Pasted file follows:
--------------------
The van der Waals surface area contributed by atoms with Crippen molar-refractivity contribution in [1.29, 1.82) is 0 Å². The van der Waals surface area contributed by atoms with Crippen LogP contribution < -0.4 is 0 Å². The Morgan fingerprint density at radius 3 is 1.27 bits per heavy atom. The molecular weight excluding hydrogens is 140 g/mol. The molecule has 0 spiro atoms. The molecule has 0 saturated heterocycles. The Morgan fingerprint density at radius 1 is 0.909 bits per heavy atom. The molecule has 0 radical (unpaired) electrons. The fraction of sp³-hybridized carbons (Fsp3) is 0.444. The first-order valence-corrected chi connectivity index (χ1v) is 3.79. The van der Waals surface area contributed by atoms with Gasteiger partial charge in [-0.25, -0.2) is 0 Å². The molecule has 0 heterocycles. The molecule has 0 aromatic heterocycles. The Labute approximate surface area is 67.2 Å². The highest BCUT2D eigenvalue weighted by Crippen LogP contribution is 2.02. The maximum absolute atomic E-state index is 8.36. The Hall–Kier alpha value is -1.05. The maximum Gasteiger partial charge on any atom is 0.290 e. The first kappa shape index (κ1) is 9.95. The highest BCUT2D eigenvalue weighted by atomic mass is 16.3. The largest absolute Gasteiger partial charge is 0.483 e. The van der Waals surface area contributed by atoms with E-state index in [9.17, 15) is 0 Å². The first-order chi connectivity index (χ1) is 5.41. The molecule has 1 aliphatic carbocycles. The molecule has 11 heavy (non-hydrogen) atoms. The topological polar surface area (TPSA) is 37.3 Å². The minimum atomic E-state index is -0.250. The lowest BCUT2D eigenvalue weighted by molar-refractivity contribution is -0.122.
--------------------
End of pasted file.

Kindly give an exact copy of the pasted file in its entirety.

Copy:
The van der Waals surface area contributed by atoms with Crippen molar-refractivity contribution in [1.29, 1.82) is 0 Å². The van der Waals surface area contributed by atoms with Crippen LogP contribution < -0.4 is 0 Å². The Morgan fingerprint density at radius 3 is 1.27 bits per heavy atom. The molecular weight excluding hydrogens is 140 g/mol. The molecule has 0 spiro atoms. The molecule has 0 saturated heterocycles. The Morgan fingerprint density at radius 1 is 0.909 bits per heavy atom. The molecule has 0 radical (unpaired) electrons. The fraction of sp³-hybridized carbons (Fsp3) is 0.444. The first-order valence-corrected chi connectivity index (χ1v) is 3.79. The van der Waals surface area contributed by atoms with Gasteiger partial charge in [-0.25, -0.2) is 0 Å². The molecule has 0 heterocycles. The molecule has 0 aromatic heterocycles. The Labute approximate surface area is 67.2 Å². The highest BCUT2D eigenvalue weighted by Crippen LogP contribution is 2.02. The maximum absolute atomic E-state index is 8.36. The Hall–Kier alpha value is -1.05. The maximum Gasteiger partial charge on any atom is 0.290 e. The first kappa shape index (κ1) is 9.95. The highest BCUT2D eigenvalue weighted by atomic mass is 16.3. The largest absolute Gasteiger partial charge is 0.483 e. The van der Waals surface area contributed by atoms with E-state index in [9.17, 15) is 0 Å². The first-order chi connectivity index (χ1) is 5.41. The molecule has 1 aliphatic carbocycles. The molecule has 11 heavy (non-hydrogen) atoms. The topological polar surface area (TPSA) is 37.3 Å². The minimum atomic E-state index is -0.250. The lowest BCUT2D eigenvalue weighted by molar-refractivity contribution is -0.122.